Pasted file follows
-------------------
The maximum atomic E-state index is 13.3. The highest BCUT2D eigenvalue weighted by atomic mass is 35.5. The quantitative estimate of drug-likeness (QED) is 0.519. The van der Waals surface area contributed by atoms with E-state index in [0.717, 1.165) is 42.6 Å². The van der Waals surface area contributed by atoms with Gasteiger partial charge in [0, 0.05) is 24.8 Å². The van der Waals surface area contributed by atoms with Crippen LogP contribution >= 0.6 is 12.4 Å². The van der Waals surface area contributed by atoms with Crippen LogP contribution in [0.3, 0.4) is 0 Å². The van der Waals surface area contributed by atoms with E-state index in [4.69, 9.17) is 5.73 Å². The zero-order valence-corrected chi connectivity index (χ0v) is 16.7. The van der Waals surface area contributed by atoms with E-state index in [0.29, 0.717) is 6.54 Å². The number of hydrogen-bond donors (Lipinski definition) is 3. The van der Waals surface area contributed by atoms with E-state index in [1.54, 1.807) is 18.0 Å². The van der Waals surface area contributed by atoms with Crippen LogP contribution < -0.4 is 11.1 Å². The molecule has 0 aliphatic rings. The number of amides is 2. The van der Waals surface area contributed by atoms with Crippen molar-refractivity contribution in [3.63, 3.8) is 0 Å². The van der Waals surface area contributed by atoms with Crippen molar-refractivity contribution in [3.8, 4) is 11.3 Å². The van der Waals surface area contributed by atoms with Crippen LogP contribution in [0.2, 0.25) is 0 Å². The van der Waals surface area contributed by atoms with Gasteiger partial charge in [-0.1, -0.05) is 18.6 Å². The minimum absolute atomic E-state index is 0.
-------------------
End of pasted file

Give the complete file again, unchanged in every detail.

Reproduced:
The maximum atomic E-state index is 13.3. The highest BCUT2D eigenvalue weighted by atomic mass is 35.5. The quantitative estimate of drug-likeness (QED) is 0.519. The van der Waals surface area contributed by atoms with E-state index in [0.717, 1.165) is 42.6 Å². The van der Waals surface area contributed by atoms with Gasteiger partial charge in [0, 0.05) is 24.8 Å². The van der Waals surface area contributed by atoms with Crippen LogP contribution >= 0.6 is 12.4 Å². The van der Waals surface area contributed by atoms with Crippen LogP contribution in [0.3, 0.4) is 0 Å². The van der Waals surface area contributed by atoms with E-state index in [4.69, 9.17) is 5.73 Å². The zero-order valence-corrected chi connectivity index (χ0v) is 16.7. The van der Waals surface area contributed by atoms with E-state index in [0.29, 0.717) is 6.54 Å². The number of hydrogen-bond donors (Lipinski definition) is 3. The van der Waals surface area contributed by atoms with E-state index in [1.54, 1.807) is 18.0 Å². The van der Waals surface area contributed by atoms with Crippen LogP contribution < -0.4 is 11.1 Å². The molecule has 0 aliphatic rings. The number of amides is 2. The van der Waals surface area contributed by atoms with Crippen molar-refractivity contribution in [3.63, 3.8) is 0 Å². The van der Waals surface area contributed by atoms with Crippen molar-refractivity contribution in [3.8, 4) is 11.3 Å². The van der Waals surface area contributed by atoms with Crippen LogP contribution in [0.2, 0.25) is 0 Å². The van der Waals surface area contributed by atoms with Gasteiger partial charge in [-0.1, -0.05) is 18.6 Å². The minimum absolute atomic E-state index is 0.